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Indian Garment Sector Faces $3 Billion Virus Impact, Survey Says

The average garment factory in India has had nearly $1.5 million worth of orders cancelled or put on hold, a new survey says, which could equate to a $4.17 billion impact nationwide.

“Measuring Impact of Corona Pandemic on Indian Apparel Export Industry,” conducted by Rajesh Bheda Consulting (RBC), gauges and illustrates the wide-reaching effect of the COVID-19 pandemic on India’s garment export industry. The survey is based an online form completed by 77 apparel exporting companies from different manufacturing hubs across India.

Though the results were based on a relatively small sample, they provide much-needed data reflecting the scale of the challenge facing the respondents, and its potential impact on India’s roughly $17 billion garment industry, RBC said.

More than half the respondents (56 percent) said payments were delayed, whereas in 19 percent of cases, fashion brands refused to pay for the orders altogether. Out of the cancelled orders, in 43 percent of cases no payment were received, in 35 percent partial payment for the material was received and 22 percent said the buyer had paid for the material.

“When we extrapolate the results of the survey at the apparel export industry level, this could result in export orders worth $4.17 billion being cancelled or put on hold,” Dr. Rajesh Bheda, managing director of RBC, said. “This amounts to almost 25 percent of the annual apparel exports from the country.”

Because the Indian industry mainly executes spring-summer orders, January to March are the peak production months, resulting in a severe impact, Bheda noted. As a result, the Indian apparel export community is likely to face unprecedented liquidity challenges, he said, putting the livelihood of 12.9 million garment workers is at stake.

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“Even if we consider the fact that participant factories are likely to be larger, hence, the results need to be moderated, the total business impacted can be estimated at $3 billion,” Bheda added.

The sector was already struggling with increased competition from Bangladesh, Vietnam and Pakistan, which have preferential trading relations with the European Union.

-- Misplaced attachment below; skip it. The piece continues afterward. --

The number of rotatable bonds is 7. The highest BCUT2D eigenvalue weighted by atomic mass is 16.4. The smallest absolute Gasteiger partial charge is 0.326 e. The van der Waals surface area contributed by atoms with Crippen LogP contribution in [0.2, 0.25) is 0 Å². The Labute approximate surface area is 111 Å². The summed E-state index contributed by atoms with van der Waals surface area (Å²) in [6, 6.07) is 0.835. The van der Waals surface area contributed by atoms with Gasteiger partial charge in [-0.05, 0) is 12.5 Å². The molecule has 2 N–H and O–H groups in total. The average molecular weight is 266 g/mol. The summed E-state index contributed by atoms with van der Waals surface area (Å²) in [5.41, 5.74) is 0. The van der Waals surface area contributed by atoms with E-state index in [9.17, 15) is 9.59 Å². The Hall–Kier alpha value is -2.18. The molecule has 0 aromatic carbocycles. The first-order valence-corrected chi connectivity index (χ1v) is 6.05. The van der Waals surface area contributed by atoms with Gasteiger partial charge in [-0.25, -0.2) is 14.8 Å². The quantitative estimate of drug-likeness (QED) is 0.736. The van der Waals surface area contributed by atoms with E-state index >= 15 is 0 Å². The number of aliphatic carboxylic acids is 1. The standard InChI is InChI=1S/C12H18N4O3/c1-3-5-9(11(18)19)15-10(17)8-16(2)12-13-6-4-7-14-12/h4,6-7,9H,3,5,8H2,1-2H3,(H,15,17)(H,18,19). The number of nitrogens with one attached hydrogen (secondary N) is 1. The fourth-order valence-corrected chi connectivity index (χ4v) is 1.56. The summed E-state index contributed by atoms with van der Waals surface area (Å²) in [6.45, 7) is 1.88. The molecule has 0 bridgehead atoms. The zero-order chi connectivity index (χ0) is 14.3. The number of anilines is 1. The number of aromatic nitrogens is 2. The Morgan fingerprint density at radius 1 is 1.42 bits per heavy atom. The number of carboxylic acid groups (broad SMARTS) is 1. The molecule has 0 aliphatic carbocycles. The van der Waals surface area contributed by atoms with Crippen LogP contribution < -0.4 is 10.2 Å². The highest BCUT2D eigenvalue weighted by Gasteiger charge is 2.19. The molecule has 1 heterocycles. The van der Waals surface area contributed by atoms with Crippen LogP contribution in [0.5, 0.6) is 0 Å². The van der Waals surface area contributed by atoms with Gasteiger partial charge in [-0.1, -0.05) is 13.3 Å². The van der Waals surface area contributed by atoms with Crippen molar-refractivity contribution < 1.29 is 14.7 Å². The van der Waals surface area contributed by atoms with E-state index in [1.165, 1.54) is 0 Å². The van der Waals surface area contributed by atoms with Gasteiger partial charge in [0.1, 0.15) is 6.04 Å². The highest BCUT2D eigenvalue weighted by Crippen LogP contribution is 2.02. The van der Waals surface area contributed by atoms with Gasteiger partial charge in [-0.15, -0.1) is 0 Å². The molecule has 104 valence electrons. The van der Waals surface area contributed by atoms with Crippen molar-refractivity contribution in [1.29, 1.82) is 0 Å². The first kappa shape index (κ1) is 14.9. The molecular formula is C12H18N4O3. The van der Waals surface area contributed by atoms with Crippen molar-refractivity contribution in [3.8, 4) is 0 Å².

In neighboring Bangladesh, as of April 16, orders worth $3.16 billion were cancelled or on hold, affecting 2.26 million workers, RBC noted. However, collecting and publicizing data on order cancellations and orders on hold by the Bangladesh Garment Manufacturers & Exporters Association helped stakeholders communicate the impact with international buyers. RBC believes this resulted in a few buyers like H&M, Marks & Spencer, Inditex, PVH, Kiabi, Target and VF Corp. taking a compassionate view and assuring on not cancelling the orders produced and under production.

India similarly must proactively engage with the buyers, international media and trade missions of importing countries to stress the need for following ethical trading principles, RBC said, and develop a viable solution to avoid order cancellations and delay in payments during the crisis. This will help to safeguard the livelihood of garment workers who have been producing clothing for major international brands.

“RBC’s analysis is right and estimation is hovering around the same amount of loss that we are anticipating,” said Raja Shanmugam, president of Tirupur Exporters Association, which represents the largest knitwear cluster of the country.

“Tirupur is totally oriented to the Western markets and we have to work on two aspects–tangible loss of $1.5 million per unit and we also need to consider non-tangible loss due to the market closure–and the late revival of the market in six months to one year would be a huge amount,” Shanmugam added. “There should be a holistic revival package by the authorities to address the needs of the industry and thereby revival of the industry and the entire economy of the country.”